This research was commissioned to better understand the experiences of professionals in the field and to hear their views and approach on trans inclusion.
Representatives from the three main political parties have written forewords for this research and fully endorse the effort to gain greater evidence.
The Rt Hon Maria Miller MP (Conservative), Chair of the Women and Equalities Select Committee said: ‘In 2016, I was proud to lead the Women and Equalities Select Committee’s inquiry into transgender equality. Alongside fundamental changes within our healthcare, education and criminal justice systems, we concluded that reform of the Gender Recognition Act 2004 is urgently needed.
‘But while there is cross-party support for trans equality, misinformation is holding back progress.
‘That’s why Stonewall and nfpSynergy’s report is so important. It provides a clear, balanced account of the provision of women-only services to trans survivors. It shows us that many services already support trans women on the basis of self-identification; streamlining the legal system of gender recognition will not have an impact on the way they are able to operate.
‘As the public consultation progresses, I hope that reports such as this will be used to inform an evidence-based conversation, where everyone can be heard and treated with dignity and respect.’
Labour MP Jess Phillips said: ‘We need to remember that it is trans people who will benefit from the reform of the Gender Recognition Act. Of course, there needs to be discussion and that needs to be conducted in a way that is considered and civil. The public conversation has been the exact opposite.
‘Stonewall and nfpSynergy’s report shows why it’s so important that we hear from women’s refuges and rape crisis centres, who assess the needs of the vulnerable women in their care day in, day out. In this report, they’ve shared their experiences of supporting trans women. And they talk about the ways in which all survivors need personalised support.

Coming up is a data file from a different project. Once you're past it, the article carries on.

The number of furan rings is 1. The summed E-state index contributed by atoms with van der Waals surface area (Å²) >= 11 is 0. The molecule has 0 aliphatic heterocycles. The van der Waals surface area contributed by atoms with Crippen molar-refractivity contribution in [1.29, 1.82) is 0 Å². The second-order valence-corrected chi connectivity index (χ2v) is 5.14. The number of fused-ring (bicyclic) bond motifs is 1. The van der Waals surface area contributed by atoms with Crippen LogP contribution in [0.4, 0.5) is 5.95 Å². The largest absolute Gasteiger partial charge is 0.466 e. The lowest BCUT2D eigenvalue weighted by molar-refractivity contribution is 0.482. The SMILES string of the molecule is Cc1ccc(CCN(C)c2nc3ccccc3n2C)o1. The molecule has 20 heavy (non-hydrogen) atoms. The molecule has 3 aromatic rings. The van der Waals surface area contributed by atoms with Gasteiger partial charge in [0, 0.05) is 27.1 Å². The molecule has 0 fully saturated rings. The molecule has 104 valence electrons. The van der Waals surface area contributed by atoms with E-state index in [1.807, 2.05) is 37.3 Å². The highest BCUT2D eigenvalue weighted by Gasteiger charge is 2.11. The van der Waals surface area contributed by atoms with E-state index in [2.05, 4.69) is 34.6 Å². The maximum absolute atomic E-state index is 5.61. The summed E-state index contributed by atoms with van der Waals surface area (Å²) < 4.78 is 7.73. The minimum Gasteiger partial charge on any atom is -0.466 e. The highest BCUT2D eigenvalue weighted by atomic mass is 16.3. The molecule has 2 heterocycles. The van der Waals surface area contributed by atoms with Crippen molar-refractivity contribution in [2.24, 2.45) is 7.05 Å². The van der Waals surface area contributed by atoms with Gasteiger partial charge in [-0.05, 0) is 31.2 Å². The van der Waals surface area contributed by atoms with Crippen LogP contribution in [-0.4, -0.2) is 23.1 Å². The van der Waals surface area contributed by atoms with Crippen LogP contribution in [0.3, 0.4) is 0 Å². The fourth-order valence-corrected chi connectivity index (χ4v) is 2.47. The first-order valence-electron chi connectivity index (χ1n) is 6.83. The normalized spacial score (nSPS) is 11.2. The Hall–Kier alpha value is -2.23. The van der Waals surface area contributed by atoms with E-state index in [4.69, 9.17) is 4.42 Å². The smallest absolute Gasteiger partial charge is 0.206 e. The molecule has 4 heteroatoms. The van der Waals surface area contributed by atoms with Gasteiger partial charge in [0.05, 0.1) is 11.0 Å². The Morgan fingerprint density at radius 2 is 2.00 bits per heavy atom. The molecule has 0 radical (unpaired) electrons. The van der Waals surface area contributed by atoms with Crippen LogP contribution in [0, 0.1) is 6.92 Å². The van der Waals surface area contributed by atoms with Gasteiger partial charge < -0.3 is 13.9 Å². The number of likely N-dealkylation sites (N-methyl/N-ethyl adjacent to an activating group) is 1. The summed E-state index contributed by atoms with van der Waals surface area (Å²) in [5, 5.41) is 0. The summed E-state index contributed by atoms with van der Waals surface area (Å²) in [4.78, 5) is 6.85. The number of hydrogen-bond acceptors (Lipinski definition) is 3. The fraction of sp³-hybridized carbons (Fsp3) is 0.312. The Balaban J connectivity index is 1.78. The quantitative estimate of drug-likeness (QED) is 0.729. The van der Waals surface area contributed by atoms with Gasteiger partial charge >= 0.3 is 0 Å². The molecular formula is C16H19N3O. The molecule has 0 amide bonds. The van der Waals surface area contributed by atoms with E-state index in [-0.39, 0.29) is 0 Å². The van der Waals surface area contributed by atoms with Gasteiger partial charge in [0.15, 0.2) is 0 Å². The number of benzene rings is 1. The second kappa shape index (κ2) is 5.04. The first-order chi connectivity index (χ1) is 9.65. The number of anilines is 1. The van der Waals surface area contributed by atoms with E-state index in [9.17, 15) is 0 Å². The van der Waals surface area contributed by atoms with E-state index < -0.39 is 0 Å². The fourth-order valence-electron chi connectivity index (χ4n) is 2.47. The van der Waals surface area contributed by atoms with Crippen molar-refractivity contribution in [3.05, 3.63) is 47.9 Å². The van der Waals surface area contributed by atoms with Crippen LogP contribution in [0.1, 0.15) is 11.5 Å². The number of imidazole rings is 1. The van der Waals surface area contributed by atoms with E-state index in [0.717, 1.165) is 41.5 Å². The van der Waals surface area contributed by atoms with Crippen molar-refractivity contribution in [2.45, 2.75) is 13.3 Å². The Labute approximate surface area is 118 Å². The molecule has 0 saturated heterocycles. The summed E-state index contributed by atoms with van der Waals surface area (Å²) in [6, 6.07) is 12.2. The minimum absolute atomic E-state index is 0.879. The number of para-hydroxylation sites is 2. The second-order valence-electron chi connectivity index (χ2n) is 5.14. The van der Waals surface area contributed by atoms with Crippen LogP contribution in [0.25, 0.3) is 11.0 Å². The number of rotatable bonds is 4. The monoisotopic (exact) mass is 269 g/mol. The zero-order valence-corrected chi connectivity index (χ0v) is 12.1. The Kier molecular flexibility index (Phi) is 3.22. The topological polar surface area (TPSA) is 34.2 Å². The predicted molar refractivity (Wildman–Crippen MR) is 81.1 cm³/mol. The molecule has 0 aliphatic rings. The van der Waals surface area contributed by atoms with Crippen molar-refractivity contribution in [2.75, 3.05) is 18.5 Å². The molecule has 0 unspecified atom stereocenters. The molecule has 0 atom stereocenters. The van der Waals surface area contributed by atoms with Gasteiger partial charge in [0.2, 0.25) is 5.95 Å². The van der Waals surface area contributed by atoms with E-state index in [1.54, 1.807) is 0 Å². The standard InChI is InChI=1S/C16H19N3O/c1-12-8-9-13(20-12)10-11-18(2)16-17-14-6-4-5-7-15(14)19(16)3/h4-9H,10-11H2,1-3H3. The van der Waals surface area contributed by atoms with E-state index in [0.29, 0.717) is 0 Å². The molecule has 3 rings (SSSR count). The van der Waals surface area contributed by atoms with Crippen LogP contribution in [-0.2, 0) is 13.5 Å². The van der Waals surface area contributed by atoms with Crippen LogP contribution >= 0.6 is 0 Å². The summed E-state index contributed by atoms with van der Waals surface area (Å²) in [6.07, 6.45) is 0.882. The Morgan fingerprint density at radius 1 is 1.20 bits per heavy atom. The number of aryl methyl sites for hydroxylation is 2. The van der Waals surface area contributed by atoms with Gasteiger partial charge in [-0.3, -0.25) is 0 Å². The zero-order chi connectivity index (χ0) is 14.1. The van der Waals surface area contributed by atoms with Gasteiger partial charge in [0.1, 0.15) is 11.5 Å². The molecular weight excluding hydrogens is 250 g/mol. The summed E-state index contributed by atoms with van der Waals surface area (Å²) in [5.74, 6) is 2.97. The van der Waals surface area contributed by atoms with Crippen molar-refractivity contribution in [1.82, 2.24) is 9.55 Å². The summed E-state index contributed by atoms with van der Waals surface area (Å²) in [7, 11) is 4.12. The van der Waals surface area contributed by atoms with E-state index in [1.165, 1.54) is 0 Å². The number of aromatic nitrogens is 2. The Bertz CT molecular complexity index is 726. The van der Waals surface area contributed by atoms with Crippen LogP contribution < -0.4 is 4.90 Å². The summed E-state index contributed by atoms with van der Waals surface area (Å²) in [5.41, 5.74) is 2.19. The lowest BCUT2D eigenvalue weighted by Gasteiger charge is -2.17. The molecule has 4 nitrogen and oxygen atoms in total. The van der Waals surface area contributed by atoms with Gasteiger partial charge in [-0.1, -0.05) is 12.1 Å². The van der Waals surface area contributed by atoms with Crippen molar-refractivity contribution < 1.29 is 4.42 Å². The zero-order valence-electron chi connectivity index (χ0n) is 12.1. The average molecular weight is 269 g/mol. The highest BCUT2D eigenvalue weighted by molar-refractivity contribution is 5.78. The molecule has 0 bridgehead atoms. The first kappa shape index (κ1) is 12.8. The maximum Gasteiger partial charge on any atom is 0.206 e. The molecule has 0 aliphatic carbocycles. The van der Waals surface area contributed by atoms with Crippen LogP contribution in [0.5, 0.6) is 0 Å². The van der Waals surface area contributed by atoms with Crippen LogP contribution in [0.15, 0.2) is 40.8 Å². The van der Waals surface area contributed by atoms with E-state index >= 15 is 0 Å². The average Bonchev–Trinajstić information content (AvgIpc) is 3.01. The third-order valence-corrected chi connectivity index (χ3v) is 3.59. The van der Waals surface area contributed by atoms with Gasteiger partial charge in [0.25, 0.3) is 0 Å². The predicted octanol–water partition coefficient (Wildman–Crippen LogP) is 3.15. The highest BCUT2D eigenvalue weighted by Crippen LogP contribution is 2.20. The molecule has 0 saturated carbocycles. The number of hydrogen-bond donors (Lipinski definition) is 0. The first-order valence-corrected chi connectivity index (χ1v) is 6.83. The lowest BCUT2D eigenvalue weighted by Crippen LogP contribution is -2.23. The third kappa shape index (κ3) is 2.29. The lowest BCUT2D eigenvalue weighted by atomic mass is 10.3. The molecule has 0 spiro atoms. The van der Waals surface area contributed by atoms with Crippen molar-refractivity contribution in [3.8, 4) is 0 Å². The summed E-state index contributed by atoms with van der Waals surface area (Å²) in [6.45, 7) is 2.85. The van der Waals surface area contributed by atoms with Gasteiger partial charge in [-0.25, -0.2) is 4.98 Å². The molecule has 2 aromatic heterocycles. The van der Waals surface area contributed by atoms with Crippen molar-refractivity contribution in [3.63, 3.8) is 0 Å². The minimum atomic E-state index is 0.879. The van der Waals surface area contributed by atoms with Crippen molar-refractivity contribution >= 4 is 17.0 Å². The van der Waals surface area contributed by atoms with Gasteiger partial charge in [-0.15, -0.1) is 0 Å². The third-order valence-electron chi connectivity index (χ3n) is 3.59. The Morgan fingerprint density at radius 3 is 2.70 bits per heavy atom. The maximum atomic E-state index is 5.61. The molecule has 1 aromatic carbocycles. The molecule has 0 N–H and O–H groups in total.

‘I hope that, throughout the consultation process, we continue to listen to each other and place our trust in the experts.’
Baroness Burt of Solihull, Liberal Democrat Spokesperson for Women, said: ‘The Gender Recognition Act is in urgent need of reform. The changes we want to see introduced will simply make it easier for trans people to have their gender legally recognised. But we’ve seen a wave of attacks from a vocal minority in the media and online portraying these proposed changes as a threat. One often cited fear is what will happen to domestic and sexual violence services.
‘This report shines a light on the experiences of professionals whose voices have been largely missing. Opponents of reform portray scenarios that are very different from reality. It is therefore crucial we listen to services providers and hear about what is actually happening. It’s clear that their efforts to progress trans inclusion are an integral part of their work to make their services inclusive for all women.
‘Through working collaboratively, we can end this damaging speculation, and focus on building a society where all marginalised women are treated with dignity and respect.’
Read the report.